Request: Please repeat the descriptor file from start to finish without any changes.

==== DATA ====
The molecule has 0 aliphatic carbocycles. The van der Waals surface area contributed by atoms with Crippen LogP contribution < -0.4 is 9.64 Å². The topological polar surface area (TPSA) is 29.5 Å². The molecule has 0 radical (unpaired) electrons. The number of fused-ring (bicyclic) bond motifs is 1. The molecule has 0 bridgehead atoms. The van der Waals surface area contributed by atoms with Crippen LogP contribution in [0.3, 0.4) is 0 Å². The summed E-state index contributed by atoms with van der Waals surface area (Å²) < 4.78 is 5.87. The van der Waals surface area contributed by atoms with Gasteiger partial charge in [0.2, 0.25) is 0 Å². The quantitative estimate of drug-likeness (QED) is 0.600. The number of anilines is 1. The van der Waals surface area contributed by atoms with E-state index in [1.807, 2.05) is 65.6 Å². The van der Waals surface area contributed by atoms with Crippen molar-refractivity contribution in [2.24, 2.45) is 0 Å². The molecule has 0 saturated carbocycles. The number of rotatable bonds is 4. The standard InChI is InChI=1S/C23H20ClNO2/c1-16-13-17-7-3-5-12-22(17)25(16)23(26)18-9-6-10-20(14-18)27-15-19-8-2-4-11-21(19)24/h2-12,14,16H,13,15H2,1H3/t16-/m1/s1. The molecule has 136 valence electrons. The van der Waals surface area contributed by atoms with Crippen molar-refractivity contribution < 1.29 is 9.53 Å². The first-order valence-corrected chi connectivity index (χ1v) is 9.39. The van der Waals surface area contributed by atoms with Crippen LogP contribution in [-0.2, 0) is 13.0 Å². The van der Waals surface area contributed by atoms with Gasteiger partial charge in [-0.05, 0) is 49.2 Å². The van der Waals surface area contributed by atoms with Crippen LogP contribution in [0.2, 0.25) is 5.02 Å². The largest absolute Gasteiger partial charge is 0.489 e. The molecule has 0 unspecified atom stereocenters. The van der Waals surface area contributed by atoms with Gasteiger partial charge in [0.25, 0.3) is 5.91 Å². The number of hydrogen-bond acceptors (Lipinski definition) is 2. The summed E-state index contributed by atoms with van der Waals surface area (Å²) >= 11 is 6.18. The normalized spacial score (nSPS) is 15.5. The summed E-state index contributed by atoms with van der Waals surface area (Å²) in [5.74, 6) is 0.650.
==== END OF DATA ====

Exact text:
The molecule has 0 aliphatic carbocycles. The van der Waals surface area contributed by atoms with Crippen LogP contribution < -0.4 is 9.64 Å². The topological polar surface area (TPSA) is 29.5 Å². The molecule has 0 radical (unpaired) electrons. The number of fused-ring (bicyclic) bond motifs is 1. The molecule has 0 bridgehead atoms. The van der Waals surface area contributed by atoms with Crippen LogP contribution in [0.3, 0.4) is 0 Å². The summed E-state index contributed by atoms with van der Waals surface area (Å²) < 4.78 is 5.87. The van der Waals surface area contributed by atoms with Gasteiger partial charge in [0.2, 0.25) is 0 Å². The quantitative estimate of drug-likeness (QED) is 0.600. The number of anilines is 1. The van der Waals surface area contributed by atoms with E-state index in [1.807, 2.05) is 65.6 Å². The van der Waals surface area contributed by atoms with Crippen molar-refractivity contribution in [2.24, 2.45) is 0 Å². The molecule has 0 saturated carbocycles. The number of rotatable bonds is 4. The standard InChI is InChI=1S/C23H20ClNO2/c1-16-13-17-7-3-5-12-22(17)25(16)23(26)18-9-6-10-20(14-18)27-15-19-8-2-4-11-21(19)24/h2-12,14,16H,13,15H2,1H3/t16-/m1/s1. The molecule has 136 valence electrons. The van der Waals surface area contributed by atoms with Crippen molar-refractivity contribution < 1.29 is 9.53 Å². The first-order valence-corrected chi connectivity index (χ1v) is 9.39. The van der Waals surface area contributed by atoms with Crippen LogP contribution in [-0.2, 0) is 13.0 Å². The van der Waals surface area contributed by atoms with Gasteiger partial charge in [-0.05, 0) is 49.2 Å². The van der Waals surface area contributed by atoms with Crippen LogP contribution in [0.2, 0.25) is 5.02 Å². The largest absolute Gasteiger partial charge is 0.489 e. The molecule has 0 unspecified atom stereocenters. The van der Waals surface area contributed by atoms with Gasteiger partial charge in [0.25, 0.3) is 5.91 Å². The number of hydrogen-bond acceptors (Lipinski definition) is 2. The summed E-state index contributed by atoms with van der Waals surface area (Å²) >= 11 is 6.18. The normalized spacial score (nSPS) is 15.5. The summed E-state index contributed by atoms with van der Waals surface area (Å²) in [5.74, 6) is 0.650.